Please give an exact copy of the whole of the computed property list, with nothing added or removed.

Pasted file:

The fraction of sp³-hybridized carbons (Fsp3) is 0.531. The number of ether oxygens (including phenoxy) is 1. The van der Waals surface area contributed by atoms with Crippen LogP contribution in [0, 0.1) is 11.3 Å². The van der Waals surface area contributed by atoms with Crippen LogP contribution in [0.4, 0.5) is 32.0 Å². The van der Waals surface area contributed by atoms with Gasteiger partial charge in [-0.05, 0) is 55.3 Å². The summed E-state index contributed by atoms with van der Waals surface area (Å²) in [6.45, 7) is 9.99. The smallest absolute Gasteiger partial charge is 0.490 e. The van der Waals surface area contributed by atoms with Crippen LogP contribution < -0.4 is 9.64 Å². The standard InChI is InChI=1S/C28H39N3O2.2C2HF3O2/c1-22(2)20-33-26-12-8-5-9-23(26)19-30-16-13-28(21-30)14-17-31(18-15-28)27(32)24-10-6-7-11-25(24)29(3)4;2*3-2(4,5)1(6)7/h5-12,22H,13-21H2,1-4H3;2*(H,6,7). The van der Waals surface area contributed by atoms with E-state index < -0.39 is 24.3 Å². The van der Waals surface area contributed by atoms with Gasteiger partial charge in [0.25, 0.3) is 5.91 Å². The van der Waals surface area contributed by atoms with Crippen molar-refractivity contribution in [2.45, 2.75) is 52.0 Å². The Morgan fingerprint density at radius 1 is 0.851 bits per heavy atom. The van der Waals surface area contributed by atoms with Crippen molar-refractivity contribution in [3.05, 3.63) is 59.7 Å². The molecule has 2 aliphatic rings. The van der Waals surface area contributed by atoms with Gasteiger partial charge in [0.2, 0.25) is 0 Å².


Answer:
The fraction of sp³-hybridized carbons (Fsp3) is 0.531. The number of ether oxygens (including phenoxy) is 1. The van der Waals surface area contributed by atoms with Crippen LogP contribution in [0, 0.1) is 11.3 Å². The van der Waals surface area contributed by atoms with Crippen LogP contribution in [0.4, 0.5) is 32.0 Å². The van der Waals surface area contributed by atoms with Gasteiger partial charge in [-0.05, 0) is 55.3 Å². The summed E-state index contributed by atoms with van der Waals surface area (Å²) in [6.45, 7) is 9.99. The smallest absolute Gasteiger partial charge is 0.490 e. The van der Waals surface area contributed by atoms with Crippen LogP contribution < -0.4 is 9.64 Å². The standard InChI is InChI=1S/C28H39N3O2.2C2HF3O2/c1-22(2)20-33-26-12-8-5-9-23(26)19-30-16-13-28(21-30)14-17-31(18-15-28)27(32)24-10-6-7-11-25(24)29(3)4;2*3-2(4,5)1(6)7/h5-12,22H,13-21H2,1-4H3;2*(H,6,7). The van der Waals surface area contributed by atoms with E-state index < -0.39 is 24.3 Å². The van der Waals surface area contributed by atoms with Gasteiger partial charge in [0.25, 0.3) is 5.91 Å². The van der Waals surface area contributed by atoms with Crippen molar-refractivity contribution in [2.45, 2.75) is 52.0 Å². The Morgan fingerprint density at radius 1 is 0.851 bits per heavy atom. The van der Waals surface area contributed by atoms with Crippen molar-refractivity contribution in [3.05, 3.63) is 59.7 Å². The molecule has 2 aliphatic rings. The van der Waals surface area contributed by atoms with Gasteiger partial charge in [0.2, 0.25) is 0 Å².